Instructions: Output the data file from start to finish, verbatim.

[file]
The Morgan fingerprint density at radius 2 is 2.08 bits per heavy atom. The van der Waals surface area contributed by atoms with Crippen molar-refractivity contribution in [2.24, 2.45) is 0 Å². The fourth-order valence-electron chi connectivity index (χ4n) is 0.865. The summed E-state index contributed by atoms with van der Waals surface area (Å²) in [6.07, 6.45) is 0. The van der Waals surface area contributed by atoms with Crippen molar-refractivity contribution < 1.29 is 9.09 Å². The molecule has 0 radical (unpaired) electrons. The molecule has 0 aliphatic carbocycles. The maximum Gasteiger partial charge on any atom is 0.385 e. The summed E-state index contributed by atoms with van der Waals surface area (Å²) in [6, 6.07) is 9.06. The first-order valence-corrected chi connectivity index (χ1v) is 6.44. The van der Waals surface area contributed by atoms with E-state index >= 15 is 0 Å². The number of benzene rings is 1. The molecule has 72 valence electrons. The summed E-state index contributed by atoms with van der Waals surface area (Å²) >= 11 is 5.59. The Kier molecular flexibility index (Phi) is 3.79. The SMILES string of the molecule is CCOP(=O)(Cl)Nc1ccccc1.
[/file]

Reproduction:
The Morgan fingerprint density at radius 2 is 2.08 bits per heavy atom. The van der Waals surface area contributed by atoms with Crippen molar-refractivity contribution in [2.24, 2.45) is 0 Å². The fourth-order valence-electron chi connectivity index (χ4n) is 0.865. The summed E-state index contributed by atoms with van der Waals surface area (Å²) in [6.07, 6.45) is 0. The van der Waals surface area contributed by atoms with Crippen molar-refractivity contribution < 1.29 is 9.09 Å². The molecule has 0 radical (unpaired) electrons. The molecule has 0 aliphatic carbocycles. The maximum Gasteiger partial charge on any atom is 0.385 e. The summed E-state index contributed by atoms with van der Waals surface area (Å²) in [6, 6.07) is 9.06. The first-order valence-corrected chi connectivity index (χ1v) is 6.44. The van der Waals surface area contributed by atoms with E-state index >= 15 is 0 Å². The number of benzene rings is 1. The molecule has 72 valence electrons. The summed E-state index contributed by atoms with van der Waals surface area (Å²) >= 11 is 5.59. The Kier molecular flexibility index (Phi) is 3.79. The SMILES string of the molecule is CCOP(=O)(Cl)Nc1ccccc1.